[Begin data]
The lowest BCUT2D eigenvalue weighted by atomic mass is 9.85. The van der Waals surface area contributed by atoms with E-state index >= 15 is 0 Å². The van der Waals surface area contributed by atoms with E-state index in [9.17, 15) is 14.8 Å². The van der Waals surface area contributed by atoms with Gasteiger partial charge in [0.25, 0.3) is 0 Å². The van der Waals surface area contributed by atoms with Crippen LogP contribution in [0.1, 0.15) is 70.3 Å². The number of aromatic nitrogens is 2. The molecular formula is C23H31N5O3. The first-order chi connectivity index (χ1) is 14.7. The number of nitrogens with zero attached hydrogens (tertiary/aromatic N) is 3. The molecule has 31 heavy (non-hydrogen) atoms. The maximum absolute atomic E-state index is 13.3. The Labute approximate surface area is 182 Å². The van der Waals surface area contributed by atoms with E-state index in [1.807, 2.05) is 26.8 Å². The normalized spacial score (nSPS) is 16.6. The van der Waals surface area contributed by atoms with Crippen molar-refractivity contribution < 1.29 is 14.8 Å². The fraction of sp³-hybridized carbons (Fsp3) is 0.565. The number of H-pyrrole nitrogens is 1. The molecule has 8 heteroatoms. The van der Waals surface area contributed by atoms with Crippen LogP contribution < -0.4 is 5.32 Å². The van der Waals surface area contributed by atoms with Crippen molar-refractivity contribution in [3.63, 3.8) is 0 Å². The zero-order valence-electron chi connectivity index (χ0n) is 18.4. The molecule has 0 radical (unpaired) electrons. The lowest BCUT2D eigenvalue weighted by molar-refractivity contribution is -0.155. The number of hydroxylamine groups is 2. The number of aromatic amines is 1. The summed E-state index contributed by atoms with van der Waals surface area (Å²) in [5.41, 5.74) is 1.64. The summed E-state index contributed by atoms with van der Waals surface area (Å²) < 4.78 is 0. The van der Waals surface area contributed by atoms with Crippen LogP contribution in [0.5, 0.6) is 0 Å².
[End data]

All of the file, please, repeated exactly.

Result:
The lowest BCUT2D eigenvalue weighted by atomic mass is 9.85. The van der Waals surface area contributed by atoms with E-state index >= 15 is 0 Å². The van der Waals surface area contributed by atoms with E-state index in [9.17, 15) is 14.8 Å². The van der Waals surface area contributed by atoms with Gasteiger partial charge in [0.25, 0.3) is 0 Å². The van der Waals surface area contributed by atoms with Crippen LogP contribution in [0.1, 0.15) is 70.3 Å². The number of aromatic nitrogens is 2. The molecular formula is C23H31N5O3. The first-order chi connectivity index (χ1) is 14.7. The number of nitrogens with zero attached hydrogens (tertiary/aromatic N) is 3. The molecule has 31 heavy (non-hydrogen) atoms. The maximum absolute atomic E-state index is 13.3. The Labute approximate surface area is 182 Å². The van der Waals surface area contributed by atoms with E-state index in [1.807, 2.05) is 26.8 Å². The normalized spacial score (nSPS) is 16.6. The van der Waals surface area contributed by atoms with Crippen molar-refractivity contribution < 1.29 is 14.8 Å². The fraction of sp³-hybridized carbons (Fsp3) is 0.565. The number of H-pyrrole nitrogens is 1. The molecule has 8 heteroatoms. The van der Waals surface area contributed by atoms with Crippen LogP contribution < -0.4 is 5.32 Å². The van der Waals surface area contributed by atoms with Crippen molar-refractivity contribution in [3.63, 3.8) is 0 Å². The zero-order valence-electron chi connectivity index (χ0n) is 18.4. The molecule has 0 radical (unpaired) electrons. The lowest BCUT2D eigenvalue weighted by molar-refractivity contribution is -0.155. The number of hydroxylamine groups is 2. The number of aromatic amines is 1. The summed E-state index contributed by atoms with van der Waals surface area (Å²) in [5.41, 5.74) is 1.64. The summed E-state index contributed by atoms with van der Waals surface area (Å²) < 4.78 is 0. The van der Waals surface area contributed by atoms with Crippen LogP contribution in [0.5, 0.6) is 0 Å².